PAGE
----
We headed up to the upper level to watch the other matches. The opposing team took the second court of doubles, which meant that whoever won the third doubles match would advance to the final match. Our team was up in the match, 6-4, 5-4, and 40-0 on the opponent’s serve, but perhaps sensing the importance of the match, all four players got extremely tight. How tight? OK, server serves. Net people back up to the baseline, and all four players are poking the ball back and forth to each other. I am not kidding – those rallies were going on for about thirty or forty strokes! All of us spectators stood up there, begging our teammates to hit a ball! Please, put away a sitter! SOMEONE!!
Well, about fifteen minutes (and only five points) later, my teammates watched the last ball float wide, and we were in the final! Wooooo! We went to lunch to celebrate while the other semifinal opponents took the court. By the time we returned, we knew who we were facing, and it was a surprise: the top team in the day division -- and in the opinion of most-- the toughest team of the four, had lost. This was good news, because we knew our opponents. We had already beaten them this season. Unfortunately, it had been a close one. We didn’t know what they’d do with their lineup, but we decided over lunch to play them straight up -- no stacking -- and we were confident we’d do well.
I was also determined to do better than I had that morning, regardless of who I played. Just before our match, I realized the girl I’d played the first time around would be my opponent again. I was confident, but I started off the match the way I ended the last one – chok’ full o’ mistakes. Fortunately, my opponent was also good for about three errors a game. I shored up my game long enough to grab the first set, and started the second pretty well. I’d decided to swing out, especially on my backhand, the side I’ve been sort of worried about lately. The strategy worked well, and after the first game, my opponent began to spray ball everywhere. About fifteen minutes later, it was over, and walking off the court, I shook my index finger at a cheering teammate. One win down. Minutes later, our first court doubles team wrapped up our second win. One more, and we were going to Princeton!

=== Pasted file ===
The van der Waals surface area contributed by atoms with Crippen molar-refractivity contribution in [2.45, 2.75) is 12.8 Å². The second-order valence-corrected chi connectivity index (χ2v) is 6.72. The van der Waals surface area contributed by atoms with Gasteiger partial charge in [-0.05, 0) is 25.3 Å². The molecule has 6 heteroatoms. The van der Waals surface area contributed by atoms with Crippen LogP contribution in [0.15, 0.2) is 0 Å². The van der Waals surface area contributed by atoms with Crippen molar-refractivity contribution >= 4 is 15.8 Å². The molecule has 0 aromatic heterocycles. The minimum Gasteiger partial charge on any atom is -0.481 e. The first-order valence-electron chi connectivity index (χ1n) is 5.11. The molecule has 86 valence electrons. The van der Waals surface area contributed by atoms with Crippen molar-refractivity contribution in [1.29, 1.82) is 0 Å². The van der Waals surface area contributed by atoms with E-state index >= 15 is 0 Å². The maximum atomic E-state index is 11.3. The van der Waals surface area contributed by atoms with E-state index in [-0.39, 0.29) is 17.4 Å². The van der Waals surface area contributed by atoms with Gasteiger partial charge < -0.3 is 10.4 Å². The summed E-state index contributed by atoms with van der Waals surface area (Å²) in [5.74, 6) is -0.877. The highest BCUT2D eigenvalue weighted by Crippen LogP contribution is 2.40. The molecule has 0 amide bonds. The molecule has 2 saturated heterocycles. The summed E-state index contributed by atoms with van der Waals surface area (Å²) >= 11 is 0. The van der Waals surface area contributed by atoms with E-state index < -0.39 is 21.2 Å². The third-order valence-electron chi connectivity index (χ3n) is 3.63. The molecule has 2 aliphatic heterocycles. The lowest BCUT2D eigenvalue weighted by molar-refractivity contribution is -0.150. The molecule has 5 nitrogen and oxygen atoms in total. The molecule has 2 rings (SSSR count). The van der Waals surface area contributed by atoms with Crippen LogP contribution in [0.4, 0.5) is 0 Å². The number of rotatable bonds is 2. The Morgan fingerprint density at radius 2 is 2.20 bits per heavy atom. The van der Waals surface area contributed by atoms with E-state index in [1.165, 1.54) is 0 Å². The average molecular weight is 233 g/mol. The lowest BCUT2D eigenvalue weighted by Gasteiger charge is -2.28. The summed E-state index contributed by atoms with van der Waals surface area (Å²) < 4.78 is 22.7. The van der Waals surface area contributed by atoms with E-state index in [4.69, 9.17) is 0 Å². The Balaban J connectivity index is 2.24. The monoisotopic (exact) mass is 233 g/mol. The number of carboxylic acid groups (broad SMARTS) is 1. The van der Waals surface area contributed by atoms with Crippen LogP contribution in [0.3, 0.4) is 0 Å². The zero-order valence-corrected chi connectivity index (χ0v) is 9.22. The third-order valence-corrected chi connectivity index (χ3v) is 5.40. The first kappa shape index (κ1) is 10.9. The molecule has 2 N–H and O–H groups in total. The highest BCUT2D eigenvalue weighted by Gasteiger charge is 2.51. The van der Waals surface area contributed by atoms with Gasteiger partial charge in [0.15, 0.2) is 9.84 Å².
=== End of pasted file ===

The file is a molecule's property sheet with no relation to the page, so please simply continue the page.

We wouldn’t have to wait for long. My other teammate on the singles court (who claims to hate singles) scored our third win, and we went a little nutso. Our “message” got out to our teammates still on court, and they were beaming as they finished up their matches. We didn’t lose one match in the final, and only lost one set! We were going to Princeton!
I didn’t grow up playing a lot of sports, and so I suppose I’d been a bit detached from the meaning of the word “team”. I’ve watched NBA, NFL and even team tennis teams celebrate, and it always looks nice. But I really understood the meaning of the word this weekend. Whether you lose or win individually, it’s an unbelievable feeling to have supportive teams ready to celebrate with you, no matter what. I’m not just saying this because WE’RE GOING TO PRINCETON!!!, but having a fun group of people to compete with really makes the team experience what it is. At the end of that long day, I wasn’t (too) upset about losing a match that day. I was happy that WE came out on top.
Plus, I’ve finally won something I don’t have to be embarrassed about. No offense, Trans-Siberian Orchestra.


yogahz said...

Remember that feeling.

It's the best.

Congratulations, play tough - no mercy!

van said...

Naf, you should be a spokeswoman for league tennis because you really get me motivated to do it! Congrats!

Naf said...

Thanks, guys!
I'm really excited to see the level of player I'll meet out there. Believe me, I'm ready for all comers, yogahz. And Van, just do it already!